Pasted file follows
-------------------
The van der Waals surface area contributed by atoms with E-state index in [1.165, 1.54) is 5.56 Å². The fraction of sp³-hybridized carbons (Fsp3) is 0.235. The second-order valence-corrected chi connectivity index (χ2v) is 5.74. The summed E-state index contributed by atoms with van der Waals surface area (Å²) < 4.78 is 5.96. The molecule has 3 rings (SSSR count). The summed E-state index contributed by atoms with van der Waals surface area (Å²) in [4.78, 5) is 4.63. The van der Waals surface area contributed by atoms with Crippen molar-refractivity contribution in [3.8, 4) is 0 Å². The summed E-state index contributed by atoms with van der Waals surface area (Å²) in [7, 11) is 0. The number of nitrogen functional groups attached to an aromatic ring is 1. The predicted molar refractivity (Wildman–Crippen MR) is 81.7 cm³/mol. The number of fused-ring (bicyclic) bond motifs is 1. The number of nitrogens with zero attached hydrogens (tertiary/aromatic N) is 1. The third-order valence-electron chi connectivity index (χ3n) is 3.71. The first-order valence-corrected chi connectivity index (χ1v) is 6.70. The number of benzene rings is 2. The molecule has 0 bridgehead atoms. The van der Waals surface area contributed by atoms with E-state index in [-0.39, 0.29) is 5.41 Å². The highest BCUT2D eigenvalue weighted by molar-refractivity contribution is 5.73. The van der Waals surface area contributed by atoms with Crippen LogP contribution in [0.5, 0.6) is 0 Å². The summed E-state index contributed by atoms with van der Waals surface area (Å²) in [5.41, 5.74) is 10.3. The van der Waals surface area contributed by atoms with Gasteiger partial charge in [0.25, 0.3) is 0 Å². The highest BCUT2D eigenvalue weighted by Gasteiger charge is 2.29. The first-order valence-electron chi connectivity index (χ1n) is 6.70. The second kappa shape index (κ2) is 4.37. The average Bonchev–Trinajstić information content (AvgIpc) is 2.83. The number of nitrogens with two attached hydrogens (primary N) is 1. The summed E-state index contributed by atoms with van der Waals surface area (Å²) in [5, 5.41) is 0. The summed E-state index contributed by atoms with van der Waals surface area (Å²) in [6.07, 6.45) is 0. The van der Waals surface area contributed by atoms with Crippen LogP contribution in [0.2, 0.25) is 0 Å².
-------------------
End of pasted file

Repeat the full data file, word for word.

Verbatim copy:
The van der Waals surface area contributed by atoms with E-state index in [1.165, 1.54) is 5.56 Å². The fraction of sp³-hybridized carbons (Fsp3) is 0.235. The second-order valence-corrected chi connectivity index (χ2v) is 5.74. The summed E-state index contributed by atoms with van der Waals surface area (Å²) < 4.78 is 5.96. The molecule has 3 rings (SSSR count). The summed E-state index contributed by atoms with van der Waals surface area (Å²) in [4.78, 5) is 4.63. The van der Waals surface area contributed by atoms with Crippen molar-refractivity contribution in [3.8, 4) is 0 Å². The summed E-state index contributed by atoms with van der Waals surface area (Å²) in [7, 11) is 0. The number of nitrogen functional groups attached to an aromatic ring is 1. The predicted molar refractivity (Wildman–Crippen MR) is 81.7 cm³/mol. The number of fused-ring (bicyclic) bond motifs is 1. The number of nitrogens with zero attached hydrogens (tertiary/aromatic N) is 1. The third-order valence-electron chi connectivity index (χ3n) is 3.71. The first-order valence-corrected chi connectivity index (χ1v) is 6.70. The number of benzene rings is 2. The molecule has 0 bridgehead atoms. The van der Waals surface area contributed by atoms with E-state index in [-0.39, 0.29) is 5.41 Å². The highest BCUT2D eigenvalue weighted by molar-refractivity contribution is 5.73. The van der Waals surface area contributed by atoms with Crippen LogP contribution in [0.5, 0.6) is 0 Å². The summed E-state index contributed by atoms with van der Waals surface area (Å²) in [5.41, 5.74) is 10.3. The van der Waals surface area contributed by atoms with Gasteiger partial charge in [0.25, 0.3) is 0 Å². The highest BCUT2D eigenvalue weighted by Gasteiger charge is 2.29. The first-order valence-electron chi connectivity index (χ1n) is 6.70. The second kappa shape index (κ2) is 4.37. The average Bonchev–Trinajstić information content (AvgIpc) is 2.83. The number of nitrogens with two attached hydrogens (primary N) is 1. The summed E-state index contributed by atoms with van der Waals surface area (Å²) in [5, 5.41) is 0. The summed E-state index contributed by atoms with van der Waals surface area (Å²) in [6.07, 6.45) is 0. The van der Waals surface area contributed by atoms with Crippen LogP contribution in [0.2, 0.25) is 0 Å².